The Nevada Democratic Party is asking volunteers to sign non-disclosure agreements before they work the presidential caucus on Saturday, a move that has caught some by surprise and caused at least one volunteer to quit.
Site leaders were handed the confidentiality agreements as they picked up their materials this week without prior notice, Gabrielle d’Ayr, the Jerome Mack Middle School caucus site leader in Las Vegas, told Fox News.
“There was no discussion about it that I'm aware of. It's just something that turned up when I went to pick up my boxes,” d’Ayr said. “One side of me has me going, 'I don’t really like this' and the other side of me is going, 'Caucus is important. I don't want to derail [the] caucus.'"
She added: "I don't want to, you know, throw my toys out of the playpen and be like, 'Oh, I'm not doing this' because who’s going to run this site? All those voters are going to end up being disenfranchised. The consequences of not signing it are quite impactful.”
The confidentiality agreements were first reported by CNN. The NDA isn’t tailored to specifically focus on the caucus, the outlet reported, but is rather a broad agreement used for multiple purposes within the Nevada Democratic Party and prevents volunteers from speaking to the media.
One volunteer, Seth Morrison, reportedly refused to sign the NDA and told CNN he was offered a different volunteer position and quit.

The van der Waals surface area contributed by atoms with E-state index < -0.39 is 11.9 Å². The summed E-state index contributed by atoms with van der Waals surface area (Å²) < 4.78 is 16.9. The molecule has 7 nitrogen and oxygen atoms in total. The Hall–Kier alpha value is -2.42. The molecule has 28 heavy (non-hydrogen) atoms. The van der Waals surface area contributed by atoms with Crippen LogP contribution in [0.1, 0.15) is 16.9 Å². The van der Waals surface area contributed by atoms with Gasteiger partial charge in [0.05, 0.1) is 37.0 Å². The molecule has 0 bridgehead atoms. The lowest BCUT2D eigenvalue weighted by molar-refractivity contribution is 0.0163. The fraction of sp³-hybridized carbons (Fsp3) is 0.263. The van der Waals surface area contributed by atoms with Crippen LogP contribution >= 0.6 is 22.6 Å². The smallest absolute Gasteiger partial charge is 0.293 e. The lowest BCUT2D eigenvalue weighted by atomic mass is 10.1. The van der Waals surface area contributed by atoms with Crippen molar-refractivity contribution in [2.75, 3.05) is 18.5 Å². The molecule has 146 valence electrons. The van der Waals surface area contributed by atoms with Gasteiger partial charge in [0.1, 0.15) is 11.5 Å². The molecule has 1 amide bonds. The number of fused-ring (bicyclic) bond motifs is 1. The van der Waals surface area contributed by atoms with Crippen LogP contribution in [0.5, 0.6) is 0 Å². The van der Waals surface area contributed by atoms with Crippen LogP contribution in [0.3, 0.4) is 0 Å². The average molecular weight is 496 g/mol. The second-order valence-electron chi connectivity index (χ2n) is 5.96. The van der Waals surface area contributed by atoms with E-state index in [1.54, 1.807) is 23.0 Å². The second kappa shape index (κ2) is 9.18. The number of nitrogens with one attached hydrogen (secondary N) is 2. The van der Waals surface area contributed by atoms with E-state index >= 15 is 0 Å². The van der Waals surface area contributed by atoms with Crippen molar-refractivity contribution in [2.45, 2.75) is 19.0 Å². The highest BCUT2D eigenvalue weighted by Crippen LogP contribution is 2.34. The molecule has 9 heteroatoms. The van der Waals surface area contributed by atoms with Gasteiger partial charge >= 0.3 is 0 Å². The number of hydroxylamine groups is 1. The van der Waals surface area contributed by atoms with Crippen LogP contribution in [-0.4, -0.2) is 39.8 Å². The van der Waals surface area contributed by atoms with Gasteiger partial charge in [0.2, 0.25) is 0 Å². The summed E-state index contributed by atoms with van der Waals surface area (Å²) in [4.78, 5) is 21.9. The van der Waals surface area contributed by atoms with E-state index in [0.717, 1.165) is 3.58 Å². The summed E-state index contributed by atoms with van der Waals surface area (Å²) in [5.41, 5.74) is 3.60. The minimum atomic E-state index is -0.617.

But in a tweet Friday afternoon, Molly Forgey, the communications director for the state party, said: “These agreements are not required -- however, asking volunteers who handle sensitive internal info to sign them is common practice and the state party did this in the 2018 cycle.”
However, the language of the NDA was also a concern for d’Ayr, who said it covered much more than just handling sensitive voter data.
“There are some niggles – one, if they're going to go so far as to do an NDA, then they should have warned people in advance and then kept it very strict about the content of what you were saying or what you were agreeing not to disclose,” d’Ayr told Fox News. “It's a little too broad for my case. I mean, I signed it anyway because I know I'm not going do anything stupid.”
Jeff Carlson, a site leader at Sierra Vista High School, told Fox News he doesn’t think anything “nefarious” is going on in regards to the NDAs but acknowledged the state party can “improve on the process in terms of communication.”
“Personally, I think they could have been a little better organized," Carlson said. "They could have done things a little different and I’m not quite certain that throughout the process they really considered the optics of some of the things they did.”
Carlson said he wasn’t aware of the NDA until it was handed to him, and, while he signed the agreement, he told Fox News he hasn’t turned it over to party officials nor have they asked for it back.
“I signed it, but they don’t have it. I have it,” Carlson told Fox News. “That’s why I wasn’t really thinking about it.”
There are high expectations in Nevada following the mishap in Iowa for the Democratic Party to show the caucus process can still run smoothly.
Despite the surprise confidentiality agreements and last-minute changes like scrapping the Shadow App used in the Iowa caucus, Carlson is confident that Saturday’s caucus will go without a hitch – the only variable being the weather.
“I honestly feel like even with the weather, because the weather is something that I was concerned about people are going to want to come out in the rain," Carlson said. "So, I had already come up with a potential contingency plan for, you know, how we're going to route folks so that they're not, you know, waiting in the checkout line in the rain.”
Fox News' Paul Steinhauser contributed to this report.